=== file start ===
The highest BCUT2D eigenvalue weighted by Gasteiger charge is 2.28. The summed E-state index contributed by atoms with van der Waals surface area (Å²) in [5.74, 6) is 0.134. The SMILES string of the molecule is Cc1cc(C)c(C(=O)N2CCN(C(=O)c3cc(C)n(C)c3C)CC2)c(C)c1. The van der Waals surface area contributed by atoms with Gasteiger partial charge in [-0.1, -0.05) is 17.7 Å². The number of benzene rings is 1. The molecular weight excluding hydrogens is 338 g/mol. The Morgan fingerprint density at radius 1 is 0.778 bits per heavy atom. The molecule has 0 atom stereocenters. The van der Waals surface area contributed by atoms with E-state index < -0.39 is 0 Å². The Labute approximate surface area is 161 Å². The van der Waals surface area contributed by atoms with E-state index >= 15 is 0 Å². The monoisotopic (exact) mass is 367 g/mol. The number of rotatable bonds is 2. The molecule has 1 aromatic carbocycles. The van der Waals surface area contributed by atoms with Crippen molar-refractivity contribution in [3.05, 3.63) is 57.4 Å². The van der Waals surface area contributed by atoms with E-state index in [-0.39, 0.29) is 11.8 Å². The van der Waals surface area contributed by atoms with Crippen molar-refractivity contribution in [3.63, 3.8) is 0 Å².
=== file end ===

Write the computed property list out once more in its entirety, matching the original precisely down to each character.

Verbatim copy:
The highest BCUT2D eigenvalue weighted by Gasteiger charge is 2.28. The summed E-state index contributed by atoms with van der Waals surface area (Å²) in [5.74, 6) is 0.134. The SMILES string of the molecule is Cc1cc(C)c(C(=O)N2CCN(C(=O)c3cc(C)n(C)c3C)CC2)c(C)c1. The van der Waals surface area contributed by atoms with Gasteiger partial charge in [-0.1, -0.05) is 17.7 Å². The number of benzene rings is 1. The molecular weight excluding hydrogens is 338 g/mol. The Morgan fingerprint density at radius 1 is 0.778 bits per heavy atom. The molecule has 0 atom stereocenters. The van der Waals surface area contributed by atoms with E-state index < -0.39 is 0 Å². The Labute approximate surface area is 161 Å². The van der Waals surface area contributed by atoms with E-state index >= 15 is 0 Å². The monoisotopic (exact) mass is 367 g/mol. The number of rotatable bonds is 2. The molecule has 1 aromatic carbocycles. The van der Waals surface area contributed by atoms with Crippen molar-refractivity contribution in [3.05, 3.63) is 57.4 Å². The van der Waals surface area contributed by atoms with E-state index in [-0.39, 0.29) is 11.8 Å². The van der Waals surface area contributed by atoms with Crippen molar-refractivity contribution in [3.63, 3.8) is 0 Å².